//Data Intermediaries: Pulling Insights from Confidential Data

Data Intermediaries: Pulling Insights from Confidential Data

Over the past several years, I have had the privilege of providing actuarial support to health systems pursuing alternative payment models and value-based reimbursement arrangements. In some cases, the health system was approached by a managed care organization (MCO) as part of contracting. In other cases, the health system themselves wanted to develop a strategic approach to all future arrangements.

In our other Inspire white papers, you can read about the basics of value-based reimbursement, the importance of care management, analytics to support successful programs, and levers available to manage costs. In this article, I take a very focused view at certain data management issues arising from these payment models. I assume the reader has some basic familiarity with alternative payment models; if not, I suggest visiting our Inspire library to learn more.

Alternative payment models, value-based reimbursement, risk-based arrangements and similar terms are frequently used to describe different contracting arrangements where ultimately, the provider is accepting some transfer of risk. The concepts presented in this article are applicable in any situation involving provider risk. The examples are based specifically on hospitals and health systems as providers.

What’s the Problem?

With risk-based arrangements, health systems need more data than ever before – but in many cases, such detailed data isn’t available because of MCO concerns about confidentiality. An objective process is needed to meet both needs, that the health system and the MCO trust. At the same time, actuarial expertise is needed in order for the health system to quantify and manage the risk they have assumed under the value based contract.

In the remainder of this article, I will identify some common issues with risk-based contracting, provide examples of a major data problem that arises in practice, and demonstrate how a data intermediary may address that problem.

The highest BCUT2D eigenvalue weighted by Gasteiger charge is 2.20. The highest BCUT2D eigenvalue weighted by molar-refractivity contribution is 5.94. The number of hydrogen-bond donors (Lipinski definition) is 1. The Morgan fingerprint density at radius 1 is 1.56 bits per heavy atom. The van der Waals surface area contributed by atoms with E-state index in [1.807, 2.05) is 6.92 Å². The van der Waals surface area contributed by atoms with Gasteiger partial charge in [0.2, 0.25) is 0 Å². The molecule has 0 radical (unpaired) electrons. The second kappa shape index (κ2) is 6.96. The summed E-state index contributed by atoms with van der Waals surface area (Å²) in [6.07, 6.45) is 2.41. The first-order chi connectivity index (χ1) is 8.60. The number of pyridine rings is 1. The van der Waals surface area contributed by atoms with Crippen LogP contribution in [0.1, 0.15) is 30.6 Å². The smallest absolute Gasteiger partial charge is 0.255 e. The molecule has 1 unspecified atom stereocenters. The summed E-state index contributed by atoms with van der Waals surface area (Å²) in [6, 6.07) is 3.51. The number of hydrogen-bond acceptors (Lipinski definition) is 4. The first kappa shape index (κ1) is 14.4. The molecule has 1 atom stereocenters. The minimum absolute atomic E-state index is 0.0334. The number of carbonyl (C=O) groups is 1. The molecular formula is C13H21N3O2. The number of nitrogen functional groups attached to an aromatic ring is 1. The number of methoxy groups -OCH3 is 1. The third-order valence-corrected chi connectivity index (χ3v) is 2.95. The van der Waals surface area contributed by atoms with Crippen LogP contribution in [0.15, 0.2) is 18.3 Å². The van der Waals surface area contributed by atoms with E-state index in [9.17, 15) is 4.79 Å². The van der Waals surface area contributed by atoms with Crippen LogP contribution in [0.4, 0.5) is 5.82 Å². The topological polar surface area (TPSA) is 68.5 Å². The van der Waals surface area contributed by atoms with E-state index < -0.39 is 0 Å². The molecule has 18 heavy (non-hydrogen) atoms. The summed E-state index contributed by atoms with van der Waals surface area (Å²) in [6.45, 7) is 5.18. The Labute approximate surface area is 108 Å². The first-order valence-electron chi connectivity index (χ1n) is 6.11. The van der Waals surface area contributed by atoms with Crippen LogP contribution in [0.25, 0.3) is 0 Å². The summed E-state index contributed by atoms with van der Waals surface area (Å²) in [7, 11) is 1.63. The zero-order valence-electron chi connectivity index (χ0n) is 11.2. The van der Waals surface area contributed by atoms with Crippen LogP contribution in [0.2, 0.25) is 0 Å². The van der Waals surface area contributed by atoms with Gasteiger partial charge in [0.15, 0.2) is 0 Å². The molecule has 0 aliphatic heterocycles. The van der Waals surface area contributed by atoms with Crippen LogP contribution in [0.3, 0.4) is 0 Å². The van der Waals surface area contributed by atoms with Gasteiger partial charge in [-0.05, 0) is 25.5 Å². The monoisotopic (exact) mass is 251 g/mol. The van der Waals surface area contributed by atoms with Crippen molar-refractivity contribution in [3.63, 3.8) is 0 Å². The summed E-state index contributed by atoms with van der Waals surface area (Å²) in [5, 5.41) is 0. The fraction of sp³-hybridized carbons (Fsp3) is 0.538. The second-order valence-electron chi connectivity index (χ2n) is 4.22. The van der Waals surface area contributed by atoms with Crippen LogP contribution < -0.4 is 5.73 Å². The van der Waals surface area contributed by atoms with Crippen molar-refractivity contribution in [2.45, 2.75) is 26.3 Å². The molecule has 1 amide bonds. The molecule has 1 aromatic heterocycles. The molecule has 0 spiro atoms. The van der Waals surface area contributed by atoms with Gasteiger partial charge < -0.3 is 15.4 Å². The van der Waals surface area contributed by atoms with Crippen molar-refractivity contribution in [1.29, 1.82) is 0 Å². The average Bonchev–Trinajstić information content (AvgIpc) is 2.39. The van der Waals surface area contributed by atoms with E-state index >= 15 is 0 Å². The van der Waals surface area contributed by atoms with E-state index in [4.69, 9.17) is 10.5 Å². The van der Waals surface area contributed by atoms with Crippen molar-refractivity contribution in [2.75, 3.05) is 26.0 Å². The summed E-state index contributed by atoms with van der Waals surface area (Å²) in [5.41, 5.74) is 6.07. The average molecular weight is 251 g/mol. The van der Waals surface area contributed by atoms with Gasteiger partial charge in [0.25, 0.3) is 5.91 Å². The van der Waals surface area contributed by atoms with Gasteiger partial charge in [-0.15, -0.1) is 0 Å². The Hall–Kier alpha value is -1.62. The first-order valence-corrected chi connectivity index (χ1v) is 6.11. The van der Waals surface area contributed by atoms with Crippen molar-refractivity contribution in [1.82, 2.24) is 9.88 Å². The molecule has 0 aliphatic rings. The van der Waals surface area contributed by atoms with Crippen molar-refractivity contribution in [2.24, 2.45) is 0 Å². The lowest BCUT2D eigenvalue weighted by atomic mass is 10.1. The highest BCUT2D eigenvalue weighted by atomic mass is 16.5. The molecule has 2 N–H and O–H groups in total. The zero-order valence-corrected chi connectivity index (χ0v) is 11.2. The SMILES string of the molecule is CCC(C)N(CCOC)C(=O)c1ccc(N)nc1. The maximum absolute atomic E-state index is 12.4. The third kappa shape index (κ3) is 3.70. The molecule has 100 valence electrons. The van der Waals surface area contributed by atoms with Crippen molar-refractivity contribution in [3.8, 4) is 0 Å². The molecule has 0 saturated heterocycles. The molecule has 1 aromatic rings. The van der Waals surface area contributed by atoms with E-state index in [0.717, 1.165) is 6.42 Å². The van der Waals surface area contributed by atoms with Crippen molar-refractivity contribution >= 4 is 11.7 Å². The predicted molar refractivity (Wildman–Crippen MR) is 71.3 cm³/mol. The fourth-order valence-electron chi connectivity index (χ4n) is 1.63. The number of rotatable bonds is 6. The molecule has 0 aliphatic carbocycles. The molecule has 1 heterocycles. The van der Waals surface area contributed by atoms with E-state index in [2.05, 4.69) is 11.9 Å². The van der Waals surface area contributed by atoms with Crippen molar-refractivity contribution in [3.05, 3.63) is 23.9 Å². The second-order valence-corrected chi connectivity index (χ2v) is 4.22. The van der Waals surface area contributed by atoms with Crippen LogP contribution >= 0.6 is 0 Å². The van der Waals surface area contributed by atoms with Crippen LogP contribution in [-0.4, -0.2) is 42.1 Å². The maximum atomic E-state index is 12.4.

Key Issues

Most emerging payment models have some common characteristics, including:

  • A “performance” element, which typically includes measurement of the provider’s progress towards a baseline or target expectation
  • Full or partial delegation of care management duties by the MCO to the provider
  • Division of financial responsibility, covered services list, or some other documentation of the specific services covered under the arrangement

Considering these characteristics, the parties to the agreement will therefore need certain capabilities, some of which are listed below, from the health system perspective:

  • Credible and auditable performance measurement, where performance targets are frequently centered around specific cost and utilization metrics
  • Regular reporting of analytics to identify opportunities for improving performance
  • An understanding of what care is regularly being delivered outside the health system’s direct control, for which the provider has accepted some risk

And while I won’t cover it in this article, the health system also needs sufficient information to effectively perform the delegated care management duties and identify opportunities to improve care management. For more information on the importance of care management effectiveness, I refer you to David Axene’s forthcoming Inspire issue on this topic.

As shown in the examples below, data challenges arise when some portion of the arrangement involves utilization of non-system providers. Addressing the important capabilities listed above means sharing data, and in some cases the data-sharing becomes problematic.

Example: Capitation

In global capitation and certain partially capitated arrangements, some portion of care may be delivered outside the health system, which must be paid for out of the system’s capitation revenue. Let’s consider the following questions, from the health system’s perspective:

  • How do I develop an appropriate capitation rate, or know if the rate proposed to me by the MCO is reasonable, if I don’t know what providers outside my system charge for their services?
  • How can I monitor and track financial performance over time?
  • How do I report specific cost and utilization metrics by department and service level?
  • How do I identify specific opportunities to improve care management by bringing out-of-system care into the system, and how much money might I save?
  • Can I rely on MCO reporting to provide a clear picture of out-of-system cost and utilization?